Switzerland is known for its famous branded watches, some include Chopard, Cartier, Rolex etc. They are known for their heritage, quality, and uniqueness and so on. Swiss watch exports endured a difficult year in 2009. The world economic crisis caused a slump in demand that the sector was unable to shake off. After five successive years of gradual continues growth, results were down sharply from the first months of 2009. The end of the year was more encouraging, although still showing a de­cline which affected all markets and segments.

Swiss watch manufacturers exported goods worth 13.2 billion francs in 2009. This level is below that recorded in 2006. The annual decline compared to 2008 was -22.3%, i.e. a deficit of 3.8 billion francs. (FHS, Swiss Watches)

On an international level, Switzerland was the highest exporter of watches in 2009; it dispatched goods worth 12.3 Billion dollars, a steep decline of 22.3% from 2008. Although it maintained its position as the highest exporter of watches, a clear illustration of a downturn can be seen.

Swiss Chocolate

The Swiss chocolate industry was doing extremely well for six consecutive years until the year 2009 where it faced a downturn. It was the first time the industry was unable to beat its previous year’s results, and that the chocolate manufacturers had to absorb losses. In a year-to-year comparison, sales went down 5.9 % to 174,109 tonnes while turnover across the industry dropped by 6.4 % to reach CHF 1,702 million. The decline in sales turnover as opposed to the change in sales quantity indicates a shift in demand towards lower-priced products due to consumers purchasing cheaper alternatives.

A fall in the number of tourists also had a negative effect on the sale of chocolate products. Domestic sales of the Swiss manufacturers amounted to 68,375 tonnes, which was 6.9 % lower than the previous year. As for value, domestic sales dropped to CHF 870 million (down 2.7 %). The share of imported chocolate consumed on the home market rose to 33.6 %, compared to the previous year’s figure of 30.9 %. Low-price import products played an influential role in this increase. (Sacci.com, Swiss – Australia business)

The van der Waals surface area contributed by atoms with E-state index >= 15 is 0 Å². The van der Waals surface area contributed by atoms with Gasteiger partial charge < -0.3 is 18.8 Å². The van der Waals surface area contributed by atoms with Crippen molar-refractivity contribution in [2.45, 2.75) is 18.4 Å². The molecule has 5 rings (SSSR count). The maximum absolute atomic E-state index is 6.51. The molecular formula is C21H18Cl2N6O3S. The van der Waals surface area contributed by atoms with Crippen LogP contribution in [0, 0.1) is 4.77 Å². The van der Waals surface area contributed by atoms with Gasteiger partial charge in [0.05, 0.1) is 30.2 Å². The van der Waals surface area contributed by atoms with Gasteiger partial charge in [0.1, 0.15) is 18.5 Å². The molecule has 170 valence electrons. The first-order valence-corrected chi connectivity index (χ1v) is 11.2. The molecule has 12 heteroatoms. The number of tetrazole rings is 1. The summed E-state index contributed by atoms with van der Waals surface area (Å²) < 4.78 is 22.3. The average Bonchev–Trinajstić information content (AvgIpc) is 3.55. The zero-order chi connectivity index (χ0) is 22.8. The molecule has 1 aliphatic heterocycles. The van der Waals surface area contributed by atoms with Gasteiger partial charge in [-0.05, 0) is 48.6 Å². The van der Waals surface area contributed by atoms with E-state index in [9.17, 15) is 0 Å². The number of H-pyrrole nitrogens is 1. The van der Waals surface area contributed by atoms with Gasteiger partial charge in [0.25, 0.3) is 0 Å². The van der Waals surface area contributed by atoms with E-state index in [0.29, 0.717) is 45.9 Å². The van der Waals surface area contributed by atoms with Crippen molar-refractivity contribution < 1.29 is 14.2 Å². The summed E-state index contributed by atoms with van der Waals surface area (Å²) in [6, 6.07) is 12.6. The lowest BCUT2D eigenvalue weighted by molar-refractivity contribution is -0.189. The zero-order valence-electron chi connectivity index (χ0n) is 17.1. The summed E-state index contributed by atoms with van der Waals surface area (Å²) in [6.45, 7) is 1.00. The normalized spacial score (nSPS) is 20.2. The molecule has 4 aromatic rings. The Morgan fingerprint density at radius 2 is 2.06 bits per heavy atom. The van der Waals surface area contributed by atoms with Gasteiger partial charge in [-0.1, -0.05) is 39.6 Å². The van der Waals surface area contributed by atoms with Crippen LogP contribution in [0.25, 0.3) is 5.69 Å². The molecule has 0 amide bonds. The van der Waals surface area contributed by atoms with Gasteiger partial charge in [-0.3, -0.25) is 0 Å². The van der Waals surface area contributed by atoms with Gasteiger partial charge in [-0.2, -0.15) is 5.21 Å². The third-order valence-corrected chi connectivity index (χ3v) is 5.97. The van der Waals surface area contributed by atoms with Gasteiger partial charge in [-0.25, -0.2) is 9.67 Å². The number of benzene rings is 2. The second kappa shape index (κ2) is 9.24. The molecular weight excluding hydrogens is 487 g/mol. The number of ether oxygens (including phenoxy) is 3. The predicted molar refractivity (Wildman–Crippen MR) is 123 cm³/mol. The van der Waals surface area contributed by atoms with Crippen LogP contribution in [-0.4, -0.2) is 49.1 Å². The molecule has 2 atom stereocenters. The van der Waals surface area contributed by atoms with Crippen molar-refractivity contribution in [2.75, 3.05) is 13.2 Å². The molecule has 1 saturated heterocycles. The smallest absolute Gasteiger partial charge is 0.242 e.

Exchange rate

The exchange rate mechanism is the single most important factor influencing tourism and trade in Switzerland. A stronger Swiss franc compared to other currencies, especially the euro, the British pound, as well as all other currencies makes vacation, business trips and conventions/professional congresses in Switzerland more expensive.

Balance of Payments 2009

Switzerland registered a downturn in foreign trade in commodities and services. Revenue from exports of commodities and services were 12% lower then of 2008. This recorded deficit was the lowest since 1947 when annual economical records first started in Switzerland.

Costs for the import of goods and services declined by 13%. The surplus of proceeds from trade in the commodities and services sector declined by CHF 7 billion to CHF 58 billion. Regarding income from investments, revenue from international investments plunged by CHF 21 billion to CHF 69 billion. Expenses relating to foreign investments internationally also dropped sharply from CHF 62 billion to CHF 55 billion. This resulted in a CHF 14 billion surplus of receipts over expenses, whereas a CHF 26 billion surplus of expenses over receipts had been recorded in the previous year.


Trade in merchandise showed a considerable downturn in both revenue from exports and expenses for imports (-13% and -14% respectively). Looking at exports, the mechanical industry recorded a sharp decline of 23%, while exports of luxury goods such as, watches and jewellery constricted by 15% year-on-year basis. Only the chemical industry was able to maintain export volumes at the previous year’s level.

On the import side, expenditure for energy sources revealed the most prominent decline -32%. This was due to a significant drop in prices. Imports of products and semi-manufactured goods also declined substantially by 23%. Imports of capital goods and of consumer goods also contracted year-on-year (-15% and -4%). The surplus of takings from trade in goods amounted to CHF 20 billion (2008: CHF 19 billion).


Revenue from trade in services was down by 9%. Banks’ receipts from financial services also declined significantly (-16%), this reflected lower income from asset management etc. Due to lower share prices, the value of assets under management dropped considerably. Tourism receipts were down 3%. Expenses for services from abroad fell by 1%, Expenses for foreign travel (tourism) also dropped, and this had a large impact as tourism is a major factor in Switzerland’s economy. Overall, trade in services resulted in a surplus of receipts amounting to CHF 42 billion